Political Promise

What is Quantitative Easing really all about?

In Liam Quinn on November 22, 2011 at 3:09 pm

The Bank of England do not think the Government’s deficit reduction plans are enough to stimulate economy, and have taken matters into their own hands again. Liam Quinn in a PP Economics special…

Quantative Easing is a phrase that the general public has become used to in recent times. Since the global crisis began in 2007/8 individual countries have tried different methods to attempt to revive their fragile economies. One strategy we have seen across the Western world has been to artificially keep interest rates low. The Bank of Engalnd, the Fed and the ECB have all stuck to this policy in an attempt to boost lending and reduce repayment costs.

Another tactic has been Quantative Easing (QE). QE has been sold to the public as “printing money”. This simplification is detrimental to the public, mostly because it is wholly misleading. But what is most annoying is that it isn’t just the public who have been suckered into believing this myth. Politicians and political commentators are falling for it, all you have to is watch Question Time in recent weeks if you don’t believe it. So where does the misconception come from?

They are in fact partially correct, the Bank of England does print more money. The last injection was £75bn’s worth. However, this is where people believe the story ends. It of course does not. If it did, then you could happily believe that the UK government itself should be spending this money on revitalising the economy. People have been calling for QE to be spent on improving the UK’s infrastructure or spent solving the housing problem. But anybody with even a grasp on Economics will tell you that this a ridiculous policy to proceed with. Printing more money in this form would add to the national debt, it could cause double figure inflation and would certainly undermine Britain’s bond yield prices on the global markets. If this is what was happening, a run on the UK would have already occurred and we would be in a similar boat to Greece.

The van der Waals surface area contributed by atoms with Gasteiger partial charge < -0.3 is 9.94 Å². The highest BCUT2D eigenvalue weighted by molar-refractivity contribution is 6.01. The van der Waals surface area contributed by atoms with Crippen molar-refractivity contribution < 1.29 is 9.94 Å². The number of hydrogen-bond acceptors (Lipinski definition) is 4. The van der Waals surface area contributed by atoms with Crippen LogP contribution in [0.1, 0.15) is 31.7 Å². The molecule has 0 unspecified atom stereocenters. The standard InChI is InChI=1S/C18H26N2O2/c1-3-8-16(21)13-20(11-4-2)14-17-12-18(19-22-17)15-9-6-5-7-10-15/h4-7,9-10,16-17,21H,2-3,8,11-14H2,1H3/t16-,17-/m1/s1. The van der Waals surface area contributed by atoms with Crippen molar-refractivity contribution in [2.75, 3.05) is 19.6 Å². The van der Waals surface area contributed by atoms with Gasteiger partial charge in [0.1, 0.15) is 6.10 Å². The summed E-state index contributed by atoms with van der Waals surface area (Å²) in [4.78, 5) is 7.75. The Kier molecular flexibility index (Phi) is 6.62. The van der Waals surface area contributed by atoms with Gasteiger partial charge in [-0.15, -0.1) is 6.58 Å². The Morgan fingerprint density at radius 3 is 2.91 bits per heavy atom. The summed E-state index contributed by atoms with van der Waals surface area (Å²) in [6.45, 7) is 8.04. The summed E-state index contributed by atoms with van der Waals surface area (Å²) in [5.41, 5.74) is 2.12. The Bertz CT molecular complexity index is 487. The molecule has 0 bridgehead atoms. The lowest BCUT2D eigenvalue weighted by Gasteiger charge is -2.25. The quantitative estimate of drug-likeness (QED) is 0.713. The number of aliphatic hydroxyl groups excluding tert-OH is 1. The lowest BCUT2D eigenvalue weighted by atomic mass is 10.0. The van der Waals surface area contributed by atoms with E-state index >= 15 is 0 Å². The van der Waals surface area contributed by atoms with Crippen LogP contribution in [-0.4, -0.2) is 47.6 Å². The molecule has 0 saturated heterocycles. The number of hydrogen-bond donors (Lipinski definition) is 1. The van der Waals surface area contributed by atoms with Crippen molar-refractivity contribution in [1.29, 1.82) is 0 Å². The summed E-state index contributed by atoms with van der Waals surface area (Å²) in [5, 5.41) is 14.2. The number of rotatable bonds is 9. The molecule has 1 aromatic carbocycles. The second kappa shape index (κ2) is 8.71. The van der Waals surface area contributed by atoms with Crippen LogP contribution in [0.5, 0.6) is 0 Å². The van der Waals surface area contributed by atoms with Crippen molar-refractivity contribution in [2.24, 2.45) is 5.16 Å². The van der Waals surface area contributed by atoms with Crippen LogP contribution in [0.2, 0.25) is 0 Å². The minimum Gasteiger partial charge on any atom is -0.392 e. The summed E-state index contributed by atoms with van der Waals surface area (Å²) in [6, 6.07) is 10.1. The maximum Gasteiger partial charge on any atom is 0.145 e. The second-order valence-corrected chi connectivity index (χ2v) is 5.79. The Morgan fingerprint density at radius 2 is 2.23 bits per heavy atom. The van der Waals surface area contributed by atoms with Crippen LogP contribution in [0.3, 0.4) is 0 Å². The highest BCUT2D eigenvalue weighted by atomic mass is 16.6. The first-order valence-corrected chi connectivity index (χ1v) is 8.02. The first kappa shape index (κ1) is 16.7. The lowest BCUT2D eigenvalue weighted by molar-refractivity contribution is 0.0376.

What actually happens is that the Bank of England spends the £75bn buying long-term gilts. A gilt is a government issued bond (now issued by the Bank of England). The Bank buys these from commercial banks. The crux of QE is that unlike simply printing money, it does NOT add to the national debt. It instead alters the composition of national debt. National debt is a mix of either currency notes (money) or bonds.* The Bank of England is adding additional currency notes into the system, by taking away bonds. It is a quid pro quo system.

QE is an unconventional use of monetary policy. The prime aim of which is to encourage commercial banks to lend the extra money to consumers and businesses. The success of it can be debated at great length. However, it needs to be made clear that it is not simply printing money.

John Maynard Keynes had his own solution back in 1936: “If the Treasury were to fill old bottles with bank-notes, bury them at suitable depths in disused coal-mines … and leave it to private enterprise on the well tried principle of laissez-faire, to dig the notes up again … there need be no more unemployment.”

*Plus assets (but this confuses the matter).

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  1. It’s “quantitative” not “quantative” dumbass

  2. Cheers Tony. Sack the Editors.. 🙂

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